Fairy gardens are fun and easy to make. Go for a nature walk, and gather a variety of materials, to make a house and furniture. Things that work well are sticks, bark, leaves, nuts and seed pods. Kids should use their imagination, to come up with their own ideas.
There are instructions for how to make fairy furniture. This includes chairs, a table, fence and an arbor.
Age: 8 and up
Fun for Adults too!
Time scale: 1 - on and on
Use a wheelbarrow or any other large container. The fairies will be moving into their new home, in no time. You can start with the basics and then add more, as you come up with your own ideas.
Judging from the amount of ideas cropping up on the internet, the fairy population must be exploding. There are pixie homes all over the place.
Fill a large container with potting soil. Pile the dirt higher towards the back, to make a bit of a hill. Pack the dirt down slightly, so it will stay.
Add a little house to the one side, near the back. You can either make the house or buy one from the store. You can get a little one from the dollar store, if you don't want to make it.
I made this from a hollowed out log and added bark for the roof.
Glue together with E-6000 glue or exterior wood glue.
Moss was added to the space in the peak of the house.
Make an indentation in the dirt, about 3 inches wide, for a path. Start it at the door of the house and go about 3/4's of the length of the container. Curve the path, partway along and then widen at the end. Firm the dirt down. Add two or three small flat rocks, to make a stairway from the house, down the hill.
Add small pebbles, on edge, along both sides of the path.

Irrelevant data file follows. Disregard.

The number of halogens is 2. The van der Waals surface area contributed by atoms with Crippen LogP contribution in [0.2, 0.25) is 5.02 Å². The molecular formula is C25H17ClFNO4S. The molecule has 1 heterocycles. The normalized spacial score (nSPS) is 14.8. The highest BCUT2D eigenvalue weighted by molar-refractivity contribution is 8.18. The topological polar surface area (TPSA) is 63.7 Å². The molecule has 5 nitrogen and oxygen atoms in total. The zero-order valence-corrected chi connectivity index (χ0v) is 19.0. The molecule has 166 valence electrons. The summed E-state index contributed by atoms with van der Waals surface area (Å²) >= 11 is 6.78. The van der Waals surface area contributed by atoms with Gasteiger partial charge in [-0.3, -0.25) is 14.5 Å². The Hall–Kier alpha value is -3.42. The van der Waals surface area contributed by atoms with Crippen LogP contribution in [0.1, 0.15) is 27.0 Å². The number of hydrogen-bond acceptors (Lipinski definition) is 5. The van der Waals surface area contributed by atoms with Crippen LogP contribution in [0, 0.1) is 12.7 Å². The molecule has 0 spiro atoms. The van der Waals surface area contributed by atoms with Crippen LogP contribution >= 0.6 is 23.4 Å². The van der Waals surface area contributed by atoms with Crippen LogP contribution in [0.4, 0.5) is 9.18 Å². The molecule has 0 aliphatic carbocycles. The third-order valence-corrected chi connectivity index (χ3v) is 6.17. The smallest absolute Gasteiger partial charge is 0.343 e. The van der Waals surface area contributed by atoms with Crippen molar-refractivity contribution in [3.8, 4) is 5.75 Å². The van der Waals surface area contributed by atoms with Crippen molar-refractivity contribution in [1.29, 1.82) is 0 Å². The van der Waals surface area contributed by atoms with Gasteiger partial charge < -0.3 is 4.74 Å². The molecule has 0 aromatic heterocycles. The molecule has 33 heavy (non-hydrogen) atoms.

Now, here is the part that makes this extra magical...a glow in the dark sidewalk!
Put glow in the dark pebbles along the inside of the path, in a staggered pattern. Make a small space between each one.
Add sand and brush off gently with your fingers, so the sand goes only into the spaces, between the rocks.
Now start adding your plants. Use low growing plants with small flowers, like lobelia and alyssum. Creeping plants like creeping thyme, phlox and sedums also will work well. You can use moss, if you plan on having your wheelbarrow in a shaded area. Don't overfill. Leave room for the plants to grow and fill in.
You can tailor this to the personality of the fairy you would like to attract.
She may prefer a jungle, rather than a cottage garden. If this is the case, you may want to use more plants, that are bit larger.
Add some fairy furniture, a fence and any other things your fairy might need, to make this a nice home.
Don't forget to water your fairy garden daily. Once the little pixies get moved in, they can probably take over that chore.
Featured Craft of the Month
Going Camping but don't want to bake in the hot sun?
This homemade RV sunshade, helps beat the heat!